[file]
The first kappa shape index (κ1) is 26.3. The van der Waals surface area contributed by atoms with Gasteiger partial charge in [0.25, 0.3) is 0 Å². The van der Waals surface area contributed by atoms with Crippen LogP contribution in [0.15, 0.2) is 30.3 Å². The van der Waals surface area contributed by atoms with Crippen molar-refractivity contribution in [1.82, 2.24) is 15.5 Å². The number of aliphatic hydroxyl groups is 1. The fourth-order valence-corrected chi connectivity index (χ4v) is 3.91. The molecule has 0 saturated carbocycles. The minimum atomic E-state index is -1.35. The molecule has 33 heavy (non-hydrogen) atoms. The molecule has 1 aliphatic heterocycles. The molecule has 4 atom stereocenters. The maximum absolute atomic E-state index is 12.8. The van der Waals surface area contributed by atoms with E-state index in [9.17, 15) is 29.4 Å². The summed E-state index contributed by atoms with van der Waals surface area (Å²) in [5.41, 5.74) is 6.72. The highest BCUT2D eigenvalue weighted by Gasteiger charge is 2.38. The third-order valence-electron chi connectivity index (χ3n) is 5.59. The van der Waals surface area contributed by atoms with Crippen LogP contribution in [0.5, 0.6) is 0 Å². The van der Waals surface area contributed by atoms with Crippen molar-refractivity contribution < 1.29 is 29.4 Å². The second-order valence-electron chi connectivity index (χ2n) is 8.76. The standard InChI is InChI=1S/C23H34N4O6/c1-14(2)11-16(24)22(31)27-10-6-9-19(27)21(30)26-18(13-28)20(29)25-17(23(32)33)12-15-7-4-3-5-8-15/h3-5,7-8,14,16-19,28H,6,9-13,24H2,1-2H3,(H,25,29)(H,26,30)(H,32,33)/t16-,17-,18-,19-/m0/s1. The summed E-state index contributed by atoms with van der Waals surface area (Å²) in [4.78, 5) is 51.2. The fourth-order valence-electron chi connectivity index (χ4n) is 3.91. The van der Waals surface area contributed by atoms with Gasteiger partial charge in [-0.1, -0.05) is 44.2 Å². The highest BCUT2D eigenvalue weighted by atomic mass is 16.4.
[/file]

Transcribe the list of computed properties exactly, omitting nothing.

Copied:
The first kappa shape index (κ1) is 26.3. The van der Waals surface area contributed by atoms with Gasteiger partial charge in [0.25, 0.3) is 0 Å². The van der Waals surface area contributed by atoms with Crippen LogP contribution in [0.15, 0.2) is 30.3 Å². The van der Waals surface area contributed by atoms with Crippen molar-refractivity contribution in [1.82, 2.24) is 15.5 Å². The number of aliphatic hydroxyl groups is 1. The fourth-order valence-corrected chi connectivity index (χ4v) is 3.91. The molecule has 0 saturated carbocycles. The minimum atomic E-state index is -1.35. The molecule has 33 heavy (non-hydrogen) atoms. The molecule has 1 aliphatic heterocycles. The molecule has 4 atom stereocenters. The maximum absolute atomic E-state index is 12.8. The van der Waals surface area contributed by atoms with E-state index in [9.17, 15) is 29.4 Å². The summed E-state index contributed by atoms with van der Waals surface area (Å²) in [5.41, 5.74) is 6.72. The highest BCUT2D eigenvalue weighted by Gasteiger charge is 2.38. The third-order valence-electron chi connectivity index (χ3n) is 5.59. The van der Waals surface area contributed by atoms with Crippen LogP contribution in [0.5, 0.6) is 0 Å². The van der Waals surface area contributed by atoms with Crippen molar-refractivity contribution < 1.29 is 29.4 Å². The second-order valence-electron chi connectivity index (χ2n) is 8.76. The standard InChI is InChI=1S/C23H34N4O6/c1-14(2)11-16(24)22(31)27-10-6-9-19(27)21(30)26-18(13-28)20(29)25-17(23(32)33)12-15-7-4-3-5-8-15/h3-5,7-8,14,16-19,28H,6,9-13,24H2,1-2H3,(H,25,29)(H,26,30)(H,32,33)/t16-,17-,18-,19-/m0/s1. The summed E-state index contributed by atoms with van der Waals surface area (Å²) in [4.78, 5) is 51.2. The fourth-order valence-electron chi connectivity index (χ4n) is 3.91. The van der Waals surface area contributed by atoms with Gasteiger partial charge in [-0.1, -0.05) is 44.2 Å². The highest BCUT2D eigenvalue weighted by atomic mass is 16.4.